The Hate Virus: Protecting Asian-Americans from Discrimination Due to COVID-19

Posted by Joe Sayas | Apr 17, 2020

As of this writing, the new coronavirus (COVID-19) has infected over two million people globally, and more than 145,000 have died. The outbreak has understandably created worldwide anxiety since the first cases were reported in Wuhan, China in late 2019. But aside from the panic created, the pandemic has also exposed a deep-seated xenophobia, the symptom of which is expressed as hostility toward persons of Asian descent.

The Asian Pacific American Labor Alliance (APALA) has reported that in recent weeks, reports of various harassing conduct towards Asian Americans are increasing. Asian Americans, not just persons of Chinese ancestry, have reported being barred from business establishments and transportation, verbally harassed at grocery stores or pharmacies, bullied online, property vandalized (including business premises and cars), and physically assaulted.

APALA reported that racism is playing out against the backdrop of America's inadequate healthcare system. This is endangering the frontline workers and hindering disease prevention. Currently, there are over 2 million Asian American and Pacific Islander workers in the crucial healthcare, transportation and service industries. The occurrence of racial discrimination in the workplace should be guarded against.

These concerns are echoed by the Silicon Valley Leadership Group, an association of technology companies and start-ups in Northern California. The Group noted that the economy in Silicon Valley “relies on talent from abroad like no other place in America . . . 59 of every 100 STEM workers in Silicon Valley were born abroad.  One out of every six of our STEM workers hails from mainland China, Hong Kong or Taiwan.”

Discrimination occurs when a person receives less favorable treatment because of a specific characteristic they have. Not all types of discrimination are illegal. Illegal discrimination occurs when one is being targeted for a specific characteristic that the law says should be protected. These protected characteristics include race or skin color; ancestry, national origin; religion or creed; age; disability (both mental and physical), medical condition and genetic information; sex and gender (including pregnancy, childbirth, breastfeeding or related medical conditions); sexual orientation; gender identity and gender expression; marital status; and military and veteran status.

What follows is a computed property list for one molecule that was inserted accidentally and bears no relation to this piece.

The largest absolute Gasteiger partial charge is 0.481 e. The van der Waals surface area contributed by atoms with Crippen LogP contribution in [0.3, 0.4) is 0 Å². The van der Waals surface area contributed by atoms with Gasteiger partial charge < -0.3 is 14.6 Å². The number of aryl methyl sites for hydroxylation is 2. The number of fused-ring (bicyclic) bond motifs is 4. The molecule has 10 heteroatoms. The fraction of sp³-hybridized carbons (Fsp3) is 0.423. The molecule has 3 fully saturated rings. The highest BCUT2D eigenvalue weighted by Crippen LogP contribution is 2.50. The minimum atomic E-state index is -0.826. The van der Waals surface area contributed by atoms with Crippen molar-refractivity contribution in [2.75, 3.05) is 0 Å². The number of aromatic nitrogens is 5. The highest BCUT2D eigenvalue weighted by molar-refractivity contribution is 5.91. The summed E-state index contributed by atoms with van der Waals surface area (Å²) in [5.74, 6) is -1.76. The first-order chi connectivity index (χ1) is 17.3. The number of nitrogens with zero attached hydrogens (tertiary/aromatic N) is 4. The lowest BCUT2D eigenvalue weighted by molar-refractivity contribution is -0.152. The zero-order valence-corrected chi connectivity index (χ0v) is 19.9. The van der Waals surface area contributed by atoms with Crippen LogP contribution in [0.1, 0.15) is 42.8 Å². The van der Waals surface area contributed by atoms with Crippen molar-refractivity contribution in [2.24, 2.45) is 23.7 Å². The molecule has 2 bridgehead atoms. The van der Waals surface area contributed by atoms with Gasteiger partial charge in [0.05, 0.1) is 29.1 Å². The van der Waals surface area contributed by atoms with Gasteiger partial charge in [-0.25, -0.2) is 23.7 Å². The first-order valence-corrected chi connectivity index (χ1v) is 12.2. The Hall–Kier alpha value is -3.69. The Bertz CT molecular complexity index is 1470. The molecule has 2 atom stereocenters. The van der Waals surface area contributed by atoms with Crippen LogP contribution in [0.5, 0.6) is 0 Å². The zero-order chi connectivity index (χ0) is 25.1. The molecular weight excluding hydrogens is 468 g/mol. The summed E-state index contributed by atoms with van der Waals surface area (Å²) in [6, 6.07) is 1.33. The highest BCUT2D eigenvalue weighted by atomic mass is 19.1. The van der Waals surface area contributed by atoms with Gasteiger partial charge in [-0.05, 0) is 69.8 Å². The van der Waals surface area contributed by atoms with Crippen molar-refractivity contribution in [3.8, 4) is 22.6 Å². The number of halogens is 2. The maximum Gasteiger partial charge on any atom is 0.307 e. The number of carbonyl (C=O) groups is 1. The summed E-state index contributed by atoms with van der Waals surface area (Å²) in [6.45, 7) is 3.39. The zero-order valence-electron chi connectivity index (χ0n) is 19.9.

Unlawful discrimination claims fall into two general categories:

  1. Disparate treatment discrimination occurs when persons are specifically targeted because of their protected characteristic. For example, workers are “laid off as a precautionary measure” due to them being Chinese. In this instance, the employer is motivated by a discriminatory reason, i.e., racial or national origin discrimination.
  1. Disparate impact discrimination occurs when the employer adopts a seemingly neutral policy that applies to all employees, but the policy has a more negative impact on those with a certain protected characteristic. For example, instituting a minimum height requirement for a job position may screen out a high number of Asian-American applicants.

California law provides several remedies for victims of employment discrimination, including: back wages; front pay (for future lost earnings); reinstatement; damages for emotional distress; punitive damages (where the employer's conduct was oppressive or malicious); and attorney's fees and costs. In some cases, an injunction order may be obtained to stop the discriminatory practice.

With the world currently in crisis, it may be hard for some to maintain focus on what's important. But this much is true: Laws regarding harassment and discrimination continue to be in force.  The culture of bad conduct in the streets or in grocery stores could very easily carry over into the workplace. Employers are in a unique a position to protect (and should protect) workers from harassment and discrimination.

The world is already being ravaged by a virus; xenophobia and racism should not have to weaken us further.  “Racism is man's gravest threat to man - the maximum of hatred for a minimum of reason.” (Abraham Heschel). Unlike the coronavirus, there is an antidote to hate, and that antidote is within our control.

About the Author

Joe Sayas

C. JOE SAYAS, JR., Esq. Recognized as one of California's top employment and labor law attorneys by the Daily Journal, C. Joe Sayas, Jr. has devoted his more than 25-year litigation career to protecting workers' and consumer rights. He has fought for employees discriminated due to disability, ra...

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